“I can honestly say one reason why the Atlanta Braves and I have had such a good marriage is because the Braves have never allowed me to go to free agency. They’ve never allowed me to get close to free agency. I’ve never gotten into a free-agent year without having a long-term deal signed before spring training. That’s huge. When your employer impresses upon you they want you there and they don’t want you to go somewhere, they don’t even want you sniffing the other side of the fence, that’s big.”Wright is in the final year Wright of a six-year, $55 million contract he signed during the 2006 season. He has a $16 million club option for 2013 with a $1 million buyout.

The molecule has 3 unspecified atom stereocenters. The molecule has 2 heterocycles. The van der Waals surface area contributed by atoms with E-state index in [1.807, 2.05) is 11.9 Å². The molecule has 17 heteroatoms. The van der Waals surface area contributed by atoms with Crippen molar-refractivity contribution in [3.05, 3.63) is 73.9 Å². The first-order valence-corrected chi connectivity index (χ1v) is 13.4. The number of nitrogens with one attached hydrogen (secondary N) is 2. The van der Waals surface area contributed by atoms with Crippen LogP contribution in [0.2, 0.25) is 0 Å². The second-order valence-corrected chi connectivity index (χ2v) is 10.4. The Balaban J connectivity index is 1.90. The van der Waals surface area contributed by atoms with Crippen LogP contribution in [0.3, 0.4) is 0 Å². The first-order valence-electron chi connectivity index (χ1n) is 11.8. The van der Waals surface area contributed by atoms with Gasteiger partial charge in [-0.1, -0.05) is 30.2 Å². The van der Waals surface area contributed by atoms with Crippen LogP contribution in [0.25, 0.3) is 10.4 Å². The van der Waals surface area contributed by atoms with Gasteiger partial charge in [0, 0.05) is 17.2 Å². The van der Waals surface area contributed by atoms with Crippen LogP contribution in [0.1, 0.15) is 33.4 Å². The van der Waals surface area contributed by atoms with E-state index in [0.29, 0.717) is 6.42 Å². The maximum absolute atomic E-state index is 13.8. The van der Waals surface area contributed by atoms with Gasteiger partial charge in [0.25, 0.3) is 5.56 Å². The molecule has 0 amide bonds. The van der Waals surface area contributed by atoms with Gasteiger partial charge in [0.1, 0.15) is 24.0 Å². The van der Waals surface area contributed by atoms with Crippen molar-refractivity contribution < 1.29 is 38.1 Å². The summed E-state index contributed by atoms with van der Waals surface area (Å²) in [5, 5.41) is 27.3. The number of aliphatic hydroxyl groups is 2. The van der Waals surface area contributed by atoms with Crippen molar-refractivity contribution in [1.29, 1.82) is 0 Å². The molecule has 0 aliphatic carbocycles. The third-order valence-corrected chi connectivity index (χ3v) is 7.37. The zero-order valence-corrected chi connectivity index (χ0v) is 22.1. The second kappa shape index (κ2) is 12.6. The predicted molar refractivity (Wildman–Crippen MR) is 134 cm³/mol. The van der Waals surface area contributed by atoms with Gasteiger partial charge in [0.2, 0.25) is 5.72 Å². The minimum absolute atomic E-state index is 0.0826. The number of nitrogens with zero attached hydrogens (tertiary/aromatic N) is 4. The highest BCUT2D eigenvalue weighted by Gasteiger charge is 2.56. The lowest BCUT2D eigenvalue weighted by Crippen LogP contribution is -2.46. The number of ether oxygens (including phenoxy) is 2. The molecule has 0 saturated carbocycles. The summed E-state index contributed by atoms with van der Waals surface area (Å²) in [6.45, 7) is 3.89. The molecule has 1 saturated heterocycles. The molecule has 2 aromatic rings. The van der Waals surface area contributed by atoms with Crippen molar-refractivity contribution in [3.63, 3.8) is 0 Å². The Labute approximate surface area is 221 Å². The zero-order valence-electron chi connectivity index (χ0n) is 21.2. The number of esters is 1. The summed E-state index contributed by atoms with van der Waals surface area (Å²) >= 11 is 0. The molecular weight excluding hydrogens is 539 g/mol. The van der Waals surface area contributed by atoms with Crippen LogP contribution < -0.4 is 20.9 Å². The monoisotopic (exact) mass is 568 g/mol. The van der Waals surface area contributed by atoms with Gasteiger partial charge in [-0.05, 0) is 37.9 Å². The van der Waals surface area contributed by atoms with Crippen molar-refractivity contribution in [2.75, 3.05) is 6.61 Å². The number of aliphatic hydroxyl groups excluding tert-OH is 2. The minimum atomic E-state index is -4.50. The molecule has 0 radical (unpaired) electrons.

Last Sunday, Joel Sherman of the New York Post said he believes the Mets will work “vigorously” to sign Wright to an extension this winter.
The good news is that, based on the language used by both sides, there seems to be mutual interest in getting a new agreement hashed out. But it's also worth noting Wright has made it clear he wants to know what direction things are headed in with the Mets, and considering he didn't want to discuss a new contract during this season, it's probably unlikely he would want to discuss a contract next season, especially during his walk year. Based on that, I think the chances of retaining Wright are much higher if they engage with him on a new contract soon after the season ends rather than waiting. But I also worry the Mets will have to make a very strong case to convince Wright (and the fans) they are in fact progressing in the direction all parties are envisioning.